The polyimide and polyisoimide bis-acetylene additives herein, when employed in the adhesive compositions, provide adhesives which at elevated temperatures possess improved resistance to degradation as well as greater adhesive bond strength.
The following examples will further describe and illustrate the practice of this invention but they are not intended to limit it scope. In these examples the compositions were prepared by mixing the indicated ingredients in amounts given as parts by weight unless otherwise specified.
To a 500 ml multi-necked round bottom flask, equipped with mechanical stirrer, reflux condensor, thermometer and Dean-Stark trap and maintained under a positive pressure of nitrogen was added 30 g. (0.26 mole) of 3-aminophenylacetylene (APA) and 125 ml of dry N,N-dimethylacetamide (DMA). A total of 32.2 g. (0.13 mole at 85%) of pyromellitic dianhydride was added at such a rate as to maintain the temperature of the mixture below 50° C. The mixture was then stirred for 1 hour at room temperature. Seventy (70) ml of toluene was added to the flask and the mixture was heated to azeotropic distillation (85°-100° C.) to remove the water of imidization. After no more water was produced (10 hours) the reaction solution was cooled to room temperature and 100 ml of cold toluene was added. The diimide (I) which precipitated was filtered, washed with cold toluene and then dried in an air circulating oven at 95° C. overnight to yield 48.2 g (0.12 mole, 89% theoretical).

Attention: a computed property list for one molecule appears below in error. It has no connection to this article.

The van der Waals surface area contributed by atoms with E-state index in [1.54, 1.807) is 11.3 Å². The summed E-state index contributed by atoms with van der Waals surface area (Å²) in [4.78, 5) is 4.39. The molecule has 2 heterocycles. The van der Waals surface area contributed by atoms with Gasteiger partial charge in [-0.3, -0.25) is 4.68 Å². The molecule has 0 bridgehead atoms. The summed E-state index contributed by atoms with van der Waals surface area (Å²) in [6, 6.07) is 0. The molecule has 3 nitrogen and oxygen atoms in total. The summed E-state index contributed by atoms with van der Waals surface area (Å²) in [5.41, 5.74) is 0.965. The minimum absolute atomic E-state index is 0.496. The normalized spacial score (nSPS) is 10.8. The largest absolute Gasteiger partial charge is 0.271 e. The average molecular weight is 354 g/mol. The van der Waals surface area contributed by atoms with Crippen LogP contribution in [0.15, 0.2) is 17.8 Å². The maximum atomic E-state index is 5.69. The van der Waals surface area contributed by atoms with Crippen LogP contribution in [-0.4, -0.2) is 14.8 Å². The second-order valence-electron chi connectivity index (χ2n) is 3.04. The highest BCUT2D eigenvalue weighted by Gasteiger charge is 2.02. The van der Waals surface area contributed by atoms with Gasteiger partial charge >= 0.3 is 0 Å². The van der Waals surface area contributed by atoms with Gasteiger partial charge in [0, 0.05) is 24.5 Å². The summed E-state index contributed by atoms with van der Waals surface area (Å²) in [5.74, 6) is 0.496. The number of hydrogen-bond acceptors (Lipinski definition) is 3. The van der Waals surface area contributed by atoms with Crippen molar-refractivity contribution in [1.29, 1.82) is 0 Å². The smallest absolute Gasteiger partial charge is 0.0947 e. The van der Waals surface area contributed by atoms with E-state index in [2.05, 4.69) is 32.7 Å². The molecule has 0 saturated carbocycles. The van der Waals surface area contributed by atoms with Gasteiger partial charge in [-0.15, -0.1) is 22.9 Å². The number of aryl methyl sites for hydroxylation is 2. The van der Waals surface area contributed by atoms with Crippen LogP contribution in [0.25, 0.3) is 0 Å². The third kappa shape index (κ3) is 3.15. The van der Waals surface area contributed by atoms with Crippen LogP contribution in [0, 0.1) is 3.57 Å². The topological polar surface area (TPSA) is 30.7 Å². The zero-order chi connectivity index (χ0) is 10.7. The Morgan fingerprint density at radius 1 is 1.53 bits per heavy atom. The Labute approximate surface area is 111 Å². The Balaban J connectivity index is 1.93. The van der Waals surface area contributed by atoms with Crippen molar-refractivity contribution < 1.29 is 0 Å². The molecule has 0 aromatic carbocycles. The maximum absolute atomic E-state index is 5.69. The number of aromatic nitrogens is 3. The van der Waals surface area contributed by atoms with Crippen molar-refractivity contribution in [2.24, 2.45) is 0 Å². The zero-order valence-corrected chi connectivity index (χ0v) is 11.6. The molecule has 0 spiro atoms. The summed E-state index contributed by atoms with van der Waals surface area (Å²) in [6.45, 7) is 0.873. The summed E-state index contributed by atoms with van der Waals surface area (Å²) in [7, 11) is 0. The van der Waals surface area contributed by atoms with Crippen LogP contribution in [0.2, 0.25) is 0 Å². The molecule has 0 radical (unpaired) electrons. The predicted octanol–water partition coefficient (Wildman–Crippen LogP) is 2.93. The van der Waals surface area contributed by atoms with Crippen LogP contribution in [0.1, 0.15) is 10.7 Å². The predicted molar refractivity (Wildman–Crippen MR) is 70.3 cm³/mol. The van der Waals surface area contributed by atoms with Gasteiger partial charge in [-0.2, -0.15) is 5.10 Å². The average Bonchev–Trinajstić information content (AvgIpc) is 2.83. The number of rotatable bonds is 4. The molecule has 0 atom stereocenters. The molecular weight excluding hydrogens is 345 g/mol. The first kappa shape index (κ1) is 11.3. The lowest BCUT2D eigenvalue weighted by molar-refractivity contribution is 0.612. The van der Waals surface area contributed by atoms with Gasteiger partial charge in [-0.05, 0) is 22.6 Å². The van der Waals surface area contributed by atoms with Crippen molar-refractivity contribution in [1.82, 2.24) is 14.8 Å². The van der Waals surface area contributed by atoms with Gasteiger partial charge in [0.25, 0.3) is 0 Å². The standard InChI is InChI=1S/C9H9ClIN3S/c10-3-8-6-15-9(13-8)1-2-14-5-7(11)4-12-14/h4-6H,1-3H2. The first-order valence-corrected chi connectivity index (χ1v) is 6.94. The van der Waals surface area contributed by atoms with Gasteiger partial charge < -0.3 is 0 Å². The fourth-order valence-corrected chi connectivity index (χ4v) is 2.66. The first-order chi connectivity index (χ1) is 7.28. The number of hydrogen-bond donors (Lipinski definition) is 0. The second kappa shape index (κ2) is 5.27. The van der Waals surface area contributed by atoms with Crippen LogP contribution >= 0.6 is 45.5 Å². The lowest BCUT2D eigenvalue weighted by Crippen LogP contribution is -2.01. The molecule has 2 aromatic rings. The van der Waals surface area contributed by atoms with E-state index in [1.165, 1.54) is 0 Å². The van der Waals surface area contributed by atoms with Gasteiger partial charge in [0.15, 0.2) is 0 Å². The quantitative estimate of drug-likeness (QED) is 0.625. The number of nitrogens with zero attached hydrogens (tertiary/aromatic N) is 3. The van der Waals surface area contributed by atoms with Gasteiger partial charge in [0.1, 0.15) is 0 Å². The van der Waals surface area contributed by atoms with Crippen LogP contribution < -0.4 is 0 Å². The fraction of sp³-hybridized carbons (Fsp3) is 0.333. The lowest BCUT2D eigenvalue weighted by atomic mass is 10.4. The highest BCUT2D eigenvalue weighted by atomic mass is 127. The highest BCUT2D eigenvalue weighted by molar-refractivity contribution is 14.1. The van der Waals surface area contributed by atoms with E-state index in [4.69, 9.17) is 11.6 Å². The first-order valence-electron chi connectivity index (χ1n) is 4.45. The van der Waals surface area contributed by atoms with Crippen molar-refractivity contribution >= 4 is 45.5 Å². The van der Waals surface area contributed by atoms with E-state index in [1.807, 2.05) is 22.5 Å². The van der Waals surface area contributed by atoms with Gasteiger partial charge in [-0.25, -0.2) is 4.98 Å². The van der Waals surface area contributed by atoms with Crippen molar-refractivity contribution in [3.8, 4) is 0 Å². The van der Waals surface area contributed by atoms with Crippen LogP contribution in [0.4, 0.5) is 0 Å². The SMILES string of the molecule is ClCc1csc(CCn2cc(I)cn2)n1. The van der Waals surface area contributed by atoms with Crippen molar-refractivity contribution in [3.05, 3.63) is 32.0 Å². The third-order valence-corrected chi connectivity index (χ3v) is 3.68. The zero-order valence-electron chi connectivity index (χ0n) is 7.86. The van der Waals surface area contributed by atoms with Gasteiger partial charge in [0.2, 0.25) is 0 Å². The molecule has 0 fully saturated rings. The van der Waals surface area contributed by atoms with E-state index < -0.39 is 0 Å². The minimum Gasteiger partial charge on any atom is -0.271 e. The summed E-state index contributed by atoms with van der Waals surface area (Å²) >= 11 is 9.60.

Analysis for C26 H12 N2 O4 (M.W.=417.21): Calculated: %C, 74.85; %H, 3.09; %N, 6.71. Found %C, 73.36; %H, 3.24; %N, 7.04.
IR (KBr pellet) analysis: 3280 cm-1 (--C.tbd.CH), 1780 and 1725 cm-1 (imide C═O).